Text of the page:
Below is an article published by Watchtheyard.com in which InStyle’s Fashion Editor Kahlana Barfield Brown opens up about Delta Sigma Theta and her alma mater, Howard University.
From politics to business to fashion, pick any industry and you will find a woman of Delta Sigma Theta Sorority, Inc. in charge and making an influence.
InStyle’s Fashion and Beauty Editor At Large, Kahlana Barfield Brown, just so happens to be one of these great women. A proud member of Delta Sigma Theta Sorority, Inc. who was initiated through the Alpha Chapter at Howard University, Kahlana is responsible for bringing the iconic women’s fashion magazine to your home.
Right after graduating from college, Kahlana broke into the fashion industry at the very bottom. She was living off of a $15 a day food allowance working for the fashion magazine Suede, where she opened mail and ran errands. Kahlana persisted. She eventually landed a internship at InStyle where she worked her way to the top to become the magazine’s Fashion and Beauty Editor-At-Large. She travels the world doing fashion shoots with celebrities, makes frequent television appearances, and enjoys coveted front row seats of the hottest New York Fashion Week runway shows.
When actress Gabrielle Union was asked about her new clothing line for New York & Company, Union confessed: “We have a saying at New York & Company: WWKD. What would Kahlana do? If she would not put it on her body, it does not belong in our line.”
Take it from Gabrielle– Kahlana is definitely someone to know in the world of fashion.
Watch The Yard recently posted a photo of Kahlana and her sorority sistersattending Howard University’s Homecoming 2017 to our Instagram and the response was so great that we reached out to her to learn a little more about her career, her alma mater, and how she thinks being a member of a Black sorority helped shape her career.
Check out our Watch The Yard exclusive interview below:
What made you decide to attend Howard University for undergrad?
I knew I wanted to go to Howard since age 11. My grandmother worked as a principal in the Seattle Public School District for over 20 years and as a retirement gift to herself, she took her grandchildren on a 3-month summer trip across the United States. She wanted us to see the world at a young age, but even more, she wanted us to see black colleges. She graduated from Southern University in the 40s and had always told us that going to a black college shaped her in many ways. On the trip, we went to almost every major HBCU—Howard, Hampton, Spelman, Morehouse, Florida A&M. As soon as I stepped foot onto Howard’s campus I knew it was where I wanted to go. There’s just something about the energy and atmosphere at Howard that was unlike any other HBCU I visited, and it drew me in.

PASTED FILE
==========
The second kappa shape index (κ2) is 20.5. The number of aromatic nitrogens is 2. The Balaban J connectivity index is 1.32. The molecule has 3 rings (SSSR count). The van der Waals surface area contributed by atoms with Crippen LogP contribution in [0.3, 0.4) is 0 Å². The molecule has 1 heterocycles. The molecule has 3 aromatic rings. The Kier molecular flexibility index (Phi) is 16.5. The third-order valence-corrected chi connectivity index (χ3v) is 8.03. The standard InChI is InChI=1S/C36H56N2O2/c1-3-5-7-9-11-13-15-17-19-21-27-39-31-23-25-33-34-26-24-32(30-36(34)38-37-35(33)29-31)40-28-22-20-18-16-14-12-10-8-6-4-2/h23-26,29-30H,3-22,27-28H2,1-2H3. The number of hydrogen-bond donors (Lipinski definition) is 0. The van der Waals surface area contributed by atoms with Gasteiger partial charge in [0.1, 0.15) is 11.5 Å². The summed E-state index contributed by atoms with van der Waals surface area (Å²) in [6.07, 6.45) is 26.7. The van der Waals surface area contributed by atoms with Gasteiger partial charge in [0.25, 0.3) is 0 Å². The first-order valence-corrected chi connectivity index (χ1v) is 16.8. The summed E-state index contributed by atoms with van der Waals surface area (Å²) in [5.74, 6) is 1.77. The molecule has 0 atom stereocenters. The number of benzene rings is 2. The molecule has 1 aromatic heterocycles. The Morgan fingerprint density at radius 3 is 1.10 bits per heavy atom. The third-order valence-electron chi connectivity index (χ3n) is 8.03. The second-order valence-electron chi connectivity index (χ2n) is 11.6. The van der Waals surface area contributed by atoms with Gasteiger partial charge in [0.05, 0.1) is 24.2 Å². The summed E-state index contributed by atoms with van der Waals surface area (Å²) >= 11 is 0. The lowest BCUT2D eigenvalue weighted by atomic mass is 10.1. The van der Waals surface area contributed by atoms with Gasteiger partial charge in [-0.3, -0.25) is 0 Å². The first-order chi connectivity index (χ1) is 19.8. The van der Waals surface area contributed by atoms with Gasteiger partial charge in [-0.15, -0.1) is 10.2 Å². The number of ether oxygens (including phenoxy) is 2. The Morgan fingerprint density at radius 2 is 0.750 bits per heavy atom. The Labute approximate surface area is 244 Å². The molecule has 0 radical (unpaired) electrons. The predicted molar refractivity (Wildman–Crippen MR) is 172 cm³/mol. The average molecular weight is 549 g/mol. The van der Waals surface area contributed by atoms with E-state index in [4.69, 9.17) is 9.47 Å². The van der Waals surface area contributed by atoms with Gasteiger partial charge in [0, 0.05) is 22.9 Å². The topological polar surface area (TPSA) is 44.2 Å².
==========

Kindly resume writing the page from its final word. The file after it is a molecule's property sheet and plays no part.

Outside of academics, what life lessons did college at an HBCU teach you?
Howard taught me to be a hustler. Plain and simple. To network, to be resourceful, not to settle for anything average. If you’re gonna do it, do it big.
The Yard at Howard is known for being a catwalk. How did Howard prepare you for a career in fashion?
Howard was definitely influential in helping me develop my sense of style. Growing up in Seattle my style was always different, and when I got to Howard, it was the first time I saw other black girls who spoke the same fashion language as me. Everyone represented their regional style to the fullest. Students from NYC to the Midwest to the West Coast all rocked a very distinct style. I was influenced and inspired to put my best foot forward every day. And we always walk across the yard in stilettos, no matter what.
What made you first interested in joining Delta Sigma Theta Sorority, Inc.?